Congress gives its highest award to Burma's Aung San Suu Kyi

Myanmar democracy leader Aung San Suu Kyi, center, receives the Congressional Gold Medal from Speaker of the House John Boehner, at the U.S. Capitol in Washington, Wednesday, Sept. 19, 2012, as former first lady Laura Bush, back left, House Democratic Leader Nancy Pelosi, Secretary of State Hillary Rodham Clinton, and Senate Republican Leader Mitch McConnell, watch. AP Photo/Jacquelyn Martin

Aung San Suu Kyi
Burma democracy leader Aung San Suu Kyi, center, receives the Congressional Gold Medal from Speaker of the House John Boehner, at the U.S. Capitol in Washington, Wednesday, Sept. 19, 2012, as former first lady Laura Bush, back left, House Democratic Leader Nancy Pelosi, Secretary of State Hillary Rodham Clinton, and Senate Republican Leader Mitch McConnell, watch.
AP Photo/Jacquelyn Martin

(CBS News) Congress on Wednesday bestowed its highest honor on democracy activist Aung San Suu Kyi, in recognition of her efforts to free the people of Burma.

House Speaker John Boehner said the Congressional Gold Medal is a symbol not only of what Suu Kyi has already accomplished but also "of our highest hopes and for the hard work that lies ahead. Because freedom isn't easy to find. It takes a long, winding road."

Suu Kyi was freed from 15 years of house arrest in 2010, when Burma's repressive military regime began moving toward democracy. She is now a member of the Burmese parliament. President George W. Bush in 2008 signed legislation to grant her the medal, but she could not receive it in person until now.

"This is a moment for which I have been waiting for many years," Suu Kyi said.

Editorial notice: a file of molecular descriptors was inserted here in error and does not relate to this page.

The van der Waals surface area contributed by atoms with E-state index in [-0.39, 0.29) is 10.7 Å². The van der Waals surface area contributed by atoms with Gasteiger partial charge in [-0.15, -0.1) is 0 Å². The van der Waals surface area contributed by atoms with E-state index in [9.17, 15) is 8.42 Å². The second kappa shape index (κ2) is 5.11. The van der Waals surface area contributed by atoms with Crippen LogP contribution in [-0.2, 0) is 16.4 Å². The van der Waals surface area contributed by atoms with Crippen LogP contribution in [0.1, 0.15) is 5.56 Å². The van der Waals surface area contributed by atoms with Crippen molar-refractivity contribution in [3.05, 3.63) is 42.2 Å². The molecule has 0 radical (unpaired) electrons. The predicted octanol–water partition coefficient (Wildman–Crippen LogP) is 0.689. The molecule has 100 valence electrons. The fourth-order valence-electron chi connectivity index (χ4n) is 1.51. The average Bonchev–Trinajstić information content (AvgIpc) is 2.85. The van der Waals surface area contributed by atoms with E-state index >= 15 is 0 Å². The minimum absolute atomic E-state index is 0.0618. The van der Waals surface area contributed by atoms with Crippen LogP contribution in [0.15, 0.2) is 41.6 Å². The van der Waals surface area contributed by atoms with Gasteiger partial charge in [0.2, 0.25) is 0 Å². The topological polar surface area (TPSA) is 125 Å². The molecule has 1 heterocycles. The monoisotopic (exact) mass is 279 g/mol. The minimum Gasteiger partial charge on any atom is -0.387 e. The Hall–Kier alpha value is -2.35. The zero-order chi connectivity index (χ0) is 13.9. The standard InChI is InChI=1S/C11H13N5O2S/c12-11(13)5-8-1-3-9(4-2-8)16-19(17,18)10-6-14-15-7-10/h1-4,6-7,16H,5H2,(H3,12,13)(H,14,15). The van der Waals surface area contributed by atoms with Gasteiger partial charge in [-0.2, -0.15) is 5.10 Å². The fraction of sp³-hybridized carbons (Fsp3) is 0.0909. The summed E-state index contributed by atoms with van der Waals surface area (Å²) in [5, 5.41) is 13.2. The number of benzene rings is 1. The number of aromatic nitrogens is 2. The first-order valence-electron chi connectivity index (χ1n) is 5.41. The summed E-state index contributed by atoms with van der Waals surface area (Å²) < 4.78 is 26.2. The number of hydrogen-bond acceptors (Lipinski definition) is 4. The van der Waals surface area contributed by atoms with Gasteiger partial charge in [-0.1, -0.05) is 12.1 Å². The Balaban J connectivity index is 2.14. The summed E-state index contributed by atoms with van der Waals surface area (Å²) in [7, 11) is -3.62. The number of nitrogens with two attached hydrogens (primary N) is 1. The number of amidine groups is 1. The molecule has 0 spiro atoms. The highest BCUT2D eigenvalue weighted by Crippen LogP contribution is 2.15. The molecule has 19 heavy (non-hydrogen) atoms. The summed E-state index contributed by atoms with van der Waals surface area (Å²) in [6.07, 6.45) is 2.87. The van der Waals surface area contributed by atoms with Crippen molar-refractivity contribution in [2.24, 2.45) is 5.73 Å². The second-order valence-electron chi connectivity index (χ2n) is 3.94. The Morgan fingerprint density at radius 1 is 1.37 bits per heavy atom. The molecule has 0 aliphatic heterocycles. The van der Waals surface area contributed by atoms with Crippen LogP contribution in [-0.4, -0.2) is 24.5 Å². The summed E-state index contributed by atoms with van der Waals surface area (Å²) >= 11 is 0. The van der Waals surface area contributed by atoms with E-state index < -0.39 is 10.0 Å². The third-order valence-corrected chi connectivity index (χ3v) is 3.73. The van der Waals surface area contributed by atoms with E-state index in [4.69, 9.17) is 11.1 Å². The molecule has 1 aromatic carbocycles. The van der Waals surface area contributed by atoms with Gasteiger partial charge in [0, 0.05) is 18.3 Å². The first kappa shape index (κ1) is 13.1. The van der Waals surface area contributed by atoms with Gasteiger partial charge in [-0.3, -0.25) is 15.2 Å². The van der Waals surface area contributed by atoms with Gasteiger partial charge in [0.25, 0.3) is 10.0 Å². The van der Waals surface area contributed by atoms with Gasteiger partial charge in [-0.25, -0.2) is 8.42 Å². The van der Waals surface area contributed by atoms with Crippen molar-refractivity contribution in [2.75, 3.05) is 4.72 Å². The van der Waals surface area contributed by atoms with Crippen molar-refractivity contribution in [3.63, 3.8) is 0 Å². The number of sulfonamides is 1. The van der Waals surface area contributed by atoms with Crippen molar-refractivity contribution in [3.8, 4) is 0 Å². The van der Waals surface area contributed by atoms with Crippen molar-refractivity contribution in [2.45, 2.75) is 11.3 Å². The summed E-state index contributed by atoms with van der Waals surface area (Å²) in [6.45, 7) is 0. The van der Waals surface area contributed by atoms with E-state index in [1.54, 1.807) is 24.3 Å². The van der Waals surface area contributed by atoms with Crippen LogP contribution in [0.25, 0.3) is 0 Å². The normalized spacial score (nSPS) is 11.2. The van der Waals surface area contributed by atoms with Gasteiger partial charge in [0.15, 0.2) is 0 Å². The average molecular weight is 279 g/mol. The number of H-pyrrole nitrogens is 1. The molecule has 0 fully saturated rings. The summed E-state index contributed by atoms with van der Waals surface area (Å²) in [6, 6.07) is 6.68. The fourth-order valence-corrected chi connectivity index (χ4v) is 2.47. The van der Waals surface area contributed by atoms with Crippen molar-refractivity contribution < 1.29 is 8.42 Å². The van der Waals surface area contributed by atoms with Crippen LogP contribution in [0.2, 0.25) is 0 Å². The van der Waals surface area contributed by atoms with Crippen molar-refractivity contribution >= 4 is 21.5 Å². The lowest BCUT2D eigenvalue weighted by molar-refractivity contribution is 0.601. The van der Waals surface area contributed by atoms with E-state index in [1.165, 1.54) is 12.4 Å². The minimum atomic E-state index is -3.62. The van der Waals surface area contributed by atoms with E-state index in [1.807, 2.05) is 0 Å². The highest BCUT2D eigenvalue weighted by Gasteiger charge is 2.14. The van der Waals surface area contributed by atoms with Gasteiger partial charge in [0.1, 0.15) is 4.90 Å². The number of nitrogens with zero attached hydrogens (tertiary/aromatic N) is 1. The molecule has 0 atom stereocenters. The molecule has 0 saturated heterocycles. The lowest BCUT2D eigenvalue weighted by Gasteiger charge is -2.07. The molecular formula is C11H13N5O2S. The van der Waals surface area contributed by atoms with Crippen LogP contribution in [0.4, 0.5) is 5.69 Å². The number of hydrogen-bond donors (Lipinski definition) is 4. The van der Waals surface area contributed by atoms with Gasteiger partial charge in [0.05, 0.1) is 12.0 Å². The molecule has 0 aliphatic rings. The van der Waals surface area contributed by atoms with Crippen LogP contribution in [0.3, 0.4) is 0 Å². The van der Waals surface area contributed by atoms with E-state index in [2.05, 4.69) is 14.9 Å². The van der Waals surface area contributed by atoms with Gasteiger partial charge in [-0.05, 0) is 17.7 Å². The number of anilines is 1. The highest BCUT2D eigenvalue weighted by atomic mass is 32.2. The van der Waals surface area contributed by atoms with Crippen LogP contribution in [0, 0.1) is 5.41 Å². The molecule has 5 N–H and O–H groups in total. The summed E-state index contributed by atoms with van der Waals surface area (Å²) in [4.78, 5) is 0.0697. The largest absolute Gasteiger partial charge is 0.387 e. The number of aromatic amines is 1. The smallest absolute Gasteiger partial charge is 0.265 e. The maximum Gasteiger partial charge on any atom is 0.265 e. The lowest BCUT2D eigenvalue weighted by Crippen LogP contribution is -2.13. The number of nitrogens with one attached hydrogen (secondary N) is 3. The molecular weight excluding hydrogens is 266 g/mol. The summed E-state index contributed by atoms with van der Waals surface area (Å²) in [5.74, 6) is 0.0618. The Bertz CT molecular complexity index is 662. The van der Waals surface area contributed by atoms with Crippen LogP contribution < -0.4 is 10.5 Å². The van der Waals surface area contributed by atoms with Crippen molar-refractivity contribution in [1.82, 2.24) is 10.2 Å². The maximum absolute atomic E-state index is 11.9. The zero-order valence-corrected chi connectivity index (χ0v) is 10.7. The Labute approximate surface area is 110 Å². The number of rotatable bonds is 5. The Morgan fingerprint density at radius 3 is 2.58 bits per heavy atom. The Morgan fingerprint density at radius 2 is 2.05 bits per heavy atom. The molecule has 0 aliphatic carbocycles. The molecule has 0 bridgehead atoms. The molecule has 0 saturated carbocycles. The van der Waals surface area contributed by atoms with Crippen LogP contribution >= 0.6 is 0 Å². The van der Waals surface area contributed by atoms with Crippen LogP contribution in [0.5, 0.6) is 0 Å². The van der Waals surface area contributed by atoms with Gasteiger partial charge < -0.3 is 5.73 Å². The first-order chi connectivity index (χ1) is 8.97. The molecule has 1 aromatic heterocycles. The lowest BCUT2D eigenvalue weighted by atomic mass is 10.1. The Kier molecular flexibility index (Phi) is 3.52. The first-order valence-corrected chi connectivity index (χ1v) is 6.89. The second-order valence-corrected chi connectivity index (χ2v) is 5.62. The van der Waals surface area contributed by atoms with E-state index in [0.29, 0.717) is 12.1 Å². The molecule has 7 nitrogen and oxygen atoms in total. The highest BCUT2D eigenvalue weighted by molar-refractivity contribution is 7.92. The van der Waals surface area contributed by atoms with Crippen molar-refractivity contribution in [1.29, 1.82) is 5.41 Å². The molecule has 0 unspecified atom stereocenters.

Now free to travel without the threat of being blocked from returning, Suu Kyi is making a 17-day stop in the U.S. that overlaps with the United Nations General Assembly's annual gathering of world leaders in New York. Burmese President Thein Sein, the former general who began ushering in reform, will attend the U.N. meeting. One of his key aides, Aung Min, participated in high-level meetings Wednesday at the State Department. The Obama administration has stepped up U.S. engagement with Burma and is now considering easing more of the economic sanctions against it.

Secretary of State Hillary Clinton at the medal ceremony remarked on the progress Burma has made so far.

"It's almost too delicious to believe that you are here in the rotunda of our great capitol, the centerpiece of our democracy, as an elected member of your parliament," Clinton said. At a time when politics and politicians are "subjects of criticism and even disdain," Clinton said, "it is well for us to remember people fight and die for the right to exercise politics, to be part of a democracy, to make decisions peacefully."

Suu Kyi met with Clinton at the State Department on Tuesday and with President Obama Wednesday afternoon, following the medal ceremony.

Her award, she said today, represents "the steadfast support of the United States Congress for the democratic aspirations of my people."

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